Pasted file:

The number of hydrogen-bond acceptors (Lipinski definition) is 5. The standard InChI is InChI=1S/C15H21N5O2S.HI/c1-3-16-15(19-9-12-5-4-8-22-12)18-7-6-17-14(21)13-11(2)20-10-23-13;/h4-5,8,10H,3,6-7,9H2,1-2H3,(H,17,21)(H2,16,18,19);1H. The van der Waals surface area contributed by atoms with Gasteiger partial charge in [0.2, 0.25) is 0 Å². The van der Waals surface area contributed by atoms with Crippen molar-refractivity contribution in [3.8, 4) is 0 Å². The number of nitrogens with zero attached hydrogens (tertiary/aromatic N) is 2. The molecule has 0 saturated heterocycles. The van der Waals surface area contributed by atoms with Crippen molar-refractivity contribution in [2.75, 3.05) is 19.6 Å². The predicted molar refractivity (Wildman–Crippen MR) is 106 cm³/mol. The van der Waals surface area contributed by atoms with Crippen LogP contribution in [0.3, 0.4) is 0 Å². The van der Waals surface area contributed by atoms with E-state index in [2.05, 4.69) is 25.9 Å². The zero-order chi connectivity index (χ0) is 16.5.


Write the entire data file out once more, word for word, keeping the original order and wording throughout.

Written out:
The number of hydrogen-bond acceptors (Lipinski definition) is 5. The standard InChI is InChI=1S/C15H21N5O2S.HI/c1-3-16-15(19-9-12-5-4-8-22-12)18-7-6-17-14(21)13-11(2)20-10-23-13;/h4-5,8,10H,3,6-7,9H2,1-2H3,(H,17,21)(H2,16,18,19);1H. The van der Waals surface area contributed by atoms with Gasteiger partial charge in [0.2, 0.25) is 0 Å². The van der Waals surface area contributed by atoms with Crippen molar-refractivity contribution in [3.8, 4) is 0 Å². The number of nitrogens with zero attached hydrogens (tertiary/aromatic N) is 2. The molecule has 0 saturated heterocycles. The van der Waals surface area contributed by atoms with Crippen molar-refractivity contribution in [2.75, 3.05) is 19.6 Å². The predicted molar refractivity (Wildman–Crippen MR) is 106 cm³/mol. The van der Waals surface area contributed by atoms with Crippen LogP contribution in [0.3, 0.4) is 0 Å². The van der Waals surface area contributed by atoms with E-state index in [2.05, 4.69) is 25.9 Å². The zero-order chi connectivity index (χ0) is 16.5.